ARX for the 21st-Century Athlete, Part II: The Best Way to Develop Explosive Power
In Part I of this series we discussed the primary way that an athlete’s explosive power is increased.
Despite the insistence in some corners of the strength and conditioning world that complicated programs, ballistic training, and mechanically-loaded “speed work” are requirements for building explosive power, we showed that maximizing an athlete’s strength does the job more safely.
Let’s explore some practical applications that demonstrate this fact.
From Principle to Practice
So you can make an athlete more powerful and explosive merely by increasing their maximum level of strength, even if they have accomplished this increase in strength using very, very slow repetition speeds. Since slower repetition speeds are safer, all things being equal, this seems like a great deal.
Let’s see how this works outside the weight room.
Let’s say the athlete’s task—instead of the 200lb leg press as in our example from Part I—is to perform a sprint to first base, a forty-yard dash, a vertical leap, a golf swing, or a deceleration followed by a change in direction.
The amount of force needed to perform these motions stays largely the same over time unless the athlete has a huge change in body weight. So this force demand represents the original 200lb leg press in our previous example.
If we train the involved musculature to increase the athlete’s force-producing capacity over time, you can see that the force demands in question occupy a smaller and smaller proportion of the athlete’s strength.
And as we’ve seen, the smaller the proportion of an athlete’s force-producing capacity a given movement occupies, the more explosive the athlete can be in that movement. It has nothing at all to do with the speed used in training. It is entirely a result of the fact that the athlete is now stronger per se.
Power = Work / Time
If an athlete can perform more work in a given unit of time, we can say he is becoming more powerful. The athlete demonstrates this increasing power production by exhibiting more explosive movements during competition.
The development of explosive power, then, is simply improving the amount of cumulative work that can be done within some time limit.
How do we best do that?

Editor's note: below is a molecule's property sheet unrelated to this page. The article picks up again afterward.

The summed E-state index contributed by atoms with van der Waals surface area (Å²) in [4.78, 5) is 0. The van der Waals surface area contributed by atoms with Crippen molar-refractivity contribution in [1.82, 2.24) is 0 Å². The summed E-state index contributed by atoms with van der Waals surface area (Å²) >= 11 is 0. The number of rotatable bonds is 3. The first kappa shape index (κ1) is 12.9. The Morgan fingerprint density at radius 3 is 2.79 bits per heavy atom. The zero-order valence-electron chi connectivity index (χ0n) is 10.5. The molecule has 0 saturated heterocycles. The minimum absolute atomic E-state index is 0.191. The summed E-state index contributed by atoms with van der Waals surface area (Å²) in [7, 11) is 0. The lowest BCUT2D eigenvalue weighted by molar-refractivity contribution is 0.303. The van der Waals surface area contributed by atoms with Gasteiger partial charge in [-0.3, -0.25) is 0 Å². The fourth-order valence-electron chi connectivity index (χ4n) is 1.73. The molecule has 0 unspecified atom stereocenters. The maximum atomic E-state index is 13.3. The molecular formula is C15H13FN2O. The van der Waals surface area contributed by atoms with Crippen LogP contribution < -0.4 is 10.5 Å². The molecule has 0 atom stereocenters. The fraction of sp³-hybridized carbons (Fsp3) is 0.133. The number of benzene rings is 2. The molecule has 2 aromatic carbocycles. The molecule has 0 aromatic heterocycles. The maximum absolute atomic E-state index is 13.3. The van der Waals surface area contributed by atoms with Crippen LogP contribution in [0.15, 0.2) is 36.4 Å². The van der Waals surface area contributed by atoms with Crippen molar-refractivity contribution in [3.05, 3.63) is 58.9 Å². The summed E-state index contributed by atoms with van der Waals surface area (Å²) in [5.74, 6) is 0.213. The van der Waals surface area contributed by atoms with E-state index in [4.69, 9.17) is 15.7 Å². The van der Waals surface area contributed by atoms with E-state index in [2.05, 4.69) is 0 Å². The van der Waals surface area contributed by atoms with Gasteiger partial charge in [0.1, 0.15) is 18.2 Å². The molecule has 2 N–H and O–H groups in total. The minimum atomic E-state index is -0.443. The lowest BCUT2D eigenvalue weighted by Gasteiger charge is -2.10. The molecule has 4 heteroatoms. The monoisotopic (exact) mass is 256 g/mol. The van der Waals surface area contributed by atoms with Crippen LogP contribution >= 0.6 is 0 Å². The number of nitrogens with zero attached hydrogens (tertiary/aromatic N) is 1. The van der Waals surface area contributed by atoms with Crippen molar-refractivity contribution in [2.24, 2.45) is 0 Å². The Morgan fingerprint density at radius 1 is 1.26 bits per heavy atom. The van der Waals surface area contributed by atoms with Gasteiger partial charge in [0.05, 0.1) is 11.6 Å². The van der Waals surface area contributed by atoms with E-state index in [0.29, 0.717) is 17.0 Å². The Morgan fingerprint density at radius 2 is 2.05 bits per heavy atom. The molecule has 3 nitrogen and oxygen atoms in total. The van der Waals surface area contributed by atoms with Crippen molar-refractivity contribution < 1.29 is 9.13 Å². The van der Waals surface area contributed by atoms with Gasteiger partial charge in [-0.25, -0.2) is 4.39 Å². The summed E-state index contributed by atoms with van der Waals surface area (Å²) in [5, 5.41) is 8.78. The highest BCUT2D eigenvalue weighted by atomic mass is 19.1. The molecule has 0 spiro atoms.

Work = Force x Distance
We can increase the amount of work an athlete can do by increasing the amount of force the athlete is able to deliver over some given distance.
In sports, the distances are often not subject to change:
● The distance between the defensive end and the quarterback will be the same year after year.
● The distance between home and first base will be the same year after year.
● The distance between the top of a backswing and the point of contact will be the same year after year.
● The distance between the halfcourt line and the baseline will be the same year after year.
● The distance between the top of a bicycle’s pedal stroke and the bottom will be the same year after year.
● The distance between the defensive backfield and the line of scrimmage will be the same year after year.
● The distance between the flexed-knee / flexed hip position and the extended-knee / extended hip position that propels you in your vertical leap will be the same year after year.
You get the idea.
So if we don’t have much influence on the Distance part of the Work equation, what does that leave us with?
That’s right. Force.
And force is produced by muscles. And the force-producing capacity of the muscles is called strength.
So by increasing our strength, we increase the Force part of the Work equation.
And by increasing the Force part of the Work equation, we increase Work, which increases our Power.
So there you have it, in a way that one cannot possibly fail to understand, no matter how much one’s paycheck depends on one, not understanding.
You do not need to “train fast” to improve your explosiveness or power. In fact, it could actually be counterproductive since adding ballistic momentum to your movements greatly increases your risk of injury.
Remember that you still do have to practice the explosive skills of your sport in order to maximize your explosive power. You cannot perform resistance training exclusively and expect to be the most explosive athlete in your specific sport.
But out of all the athletes who have practiced to the same skill level in a given movement or phase of their competition, the advantage will go to the one who has developed the greatest strength level in their auxiliary Strength & Conditioning work.
A stronger athlete is a faster, more explosive athlete, and the Adaptive Resistance™ available through the use of ARX provides the greatest magnitudes of mechanical loading possible, which stimulates the most rapid and most potent increases in maximum levels of strength.
This is the primary reason that ARX is the best tool available for increasing an athlete’s explosive power.
The next result of ARX’s adaptive resistance that improves explosive power will be discussed in Part III of this series: “Fast-Twitch Dominance.”
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